[0113] Each port 401, 402, 403 is typically coupled to a respective ring segment either capacitively or inductively and this could be achieved utilising a superconducting tunnel junction, or a suitable capacitor or inductor. The port 401, 402, 403 could be coupled directly to each of the multiple ring segments, 411.1, 411.2, 412.1, 412.2, 413.1, 413.2, or may be coupled to one of the ring segments 411.1, 412.1, 413.1, which are then in turn coupled capacitively or inductively to the other ring segments 411.2, 412.2, 413.2.

[0114] The tunnel junctions 421.1, 421.2, 422.1, 422.2, 423.1, 423.2 are typically either Josephson junctions or quantum phase slip (QPS) junctions. Examples of configurations of Josephson and QPS junctions are shown in Figures 5A and 5B, and Figure 5C respectively. These examples use reference numerals similar to those shown in Figure 4, albeit increased by 100.

[0115] In the example of Figure 5 A, three ports 501, 502, 503 are coupled to respective ring segments 511.1, 511.2, 512.1, 512.2, 513.1, 513.2 in particular by coupling to an outer ring segment 511.1, 512.1, 513.1, and then interconnecting the ring segments using respective tunnel junctions 521.3, 522.3, 523.3. Individual tunnel junctions 521.1, 521.2, 522.1, 522.2,

523.1, 523.2 are then provided between each pair of ring segments 511.1, 511.2, 512.1,

512.2, 513.1, 513.2. In the example Figure 5B, a further third ring segment 511.3, 512.3, 513.3 is provided, associated with respective tunnel junctions.

[0116] In the example of Figure 5C a similar arrangement is implemented using QPS junctions, which include nano-scale conductors extending radially inwardly to a central island 524, but otherwise use the same reference numerals to denote similar features.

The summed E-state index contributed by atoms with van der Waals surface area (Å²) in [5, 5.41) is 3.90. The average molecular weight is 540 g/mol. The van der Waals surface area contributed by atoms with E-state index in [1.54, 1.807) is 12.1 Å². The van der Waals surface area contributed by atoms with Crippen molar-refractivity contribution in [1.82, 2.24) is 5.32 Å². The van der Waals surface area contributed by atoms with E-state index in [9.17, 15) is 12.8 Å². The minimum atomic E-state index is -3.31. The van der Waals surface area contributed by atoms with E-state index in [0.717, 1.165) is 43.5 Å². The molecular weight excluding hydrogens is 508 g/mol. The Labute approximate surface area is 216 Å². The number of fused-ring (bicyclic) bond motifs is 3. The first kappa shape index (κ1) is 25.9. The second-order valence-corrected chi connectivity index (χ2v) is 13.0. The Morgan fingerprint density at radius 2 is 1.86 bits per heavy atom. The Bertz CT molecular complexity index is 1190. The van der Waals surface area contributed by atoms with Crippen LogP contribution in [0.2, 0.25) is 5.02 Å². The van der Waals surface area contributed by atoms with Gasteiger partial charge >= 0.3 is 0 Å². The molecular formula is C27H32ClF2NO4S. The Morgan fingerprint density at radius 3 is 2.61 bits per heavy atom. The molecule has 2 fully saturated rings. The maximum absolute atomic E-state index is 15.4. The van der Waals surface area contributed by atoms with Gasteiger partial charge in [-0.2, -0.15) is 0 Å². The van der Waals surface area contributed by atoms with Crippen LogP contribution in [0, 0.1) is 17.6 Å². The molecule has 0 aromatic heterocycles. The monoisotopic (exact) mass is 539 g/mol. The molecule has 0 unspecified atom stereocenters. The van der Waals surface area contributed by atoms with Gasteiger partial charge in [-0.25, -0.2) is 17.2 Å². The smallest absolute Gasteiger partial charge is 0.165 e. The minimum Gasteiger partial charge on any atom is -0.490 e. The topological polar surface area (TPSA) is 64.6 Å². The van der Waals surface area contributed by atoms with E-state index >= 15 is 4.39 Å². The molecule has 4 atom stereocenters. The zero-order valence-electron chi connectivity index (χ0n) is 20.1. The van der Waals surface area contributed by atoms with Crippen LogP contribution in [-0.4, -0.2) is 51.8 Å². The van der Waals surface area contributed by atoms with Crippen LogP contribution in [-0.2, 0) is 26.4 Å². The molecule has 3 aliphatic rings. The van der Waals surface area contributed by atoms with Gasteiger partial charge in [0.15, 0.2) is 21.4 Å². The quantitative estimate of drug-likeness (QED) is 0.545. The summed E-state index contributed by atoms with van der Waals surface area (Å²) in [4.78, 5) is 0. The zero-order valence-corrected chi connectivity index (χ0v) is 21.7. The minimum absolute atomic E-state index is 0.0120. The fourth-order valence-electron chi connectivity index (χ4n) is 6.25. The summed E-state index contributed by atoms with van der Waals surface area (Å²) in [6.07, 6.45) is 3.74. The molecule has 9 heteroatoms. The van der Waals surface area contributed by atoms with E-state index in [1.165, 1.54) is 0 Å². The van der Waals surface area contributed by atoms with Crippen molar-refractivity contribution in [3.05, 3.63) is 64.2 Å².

[0117] When the tunnel junctions are Josephson junctions, the ports 501, 502, 503 and ring segments 511.1, 511.2, 512.1, 512.2, 513.1, 513.2 are capacitively coupled, either using a capacitor or a Josephson junction, with the Josephson junctions 521.1, 521.2, 522.1, 522.2, 523.1, 523.2 introducing a specific capacitance between the ring segments 511.1, 511.2,

512.1, 512.2, 513.1, 513.2. In this instance, the bias and in particular the central bias includes a magnetic field, which is obtained by applying the magnetic field to the ring, and in particular to the entire integrated circuit, whilst segment bias is generated by applying a bias voltage to each ring segment.

[0118] Where the tunnel junctions are Josephson junctions, each junction includes superconducting electrodes separated by a tunnelling barrier, as described above with respect to Figures 3A and 3B. In this example however, the multiple rings and associated tunnel junctions can be created by extending the structure vertically, to provide an effective 3D arrangement, or through the use of concentric pathways on the integrated circuit substrate.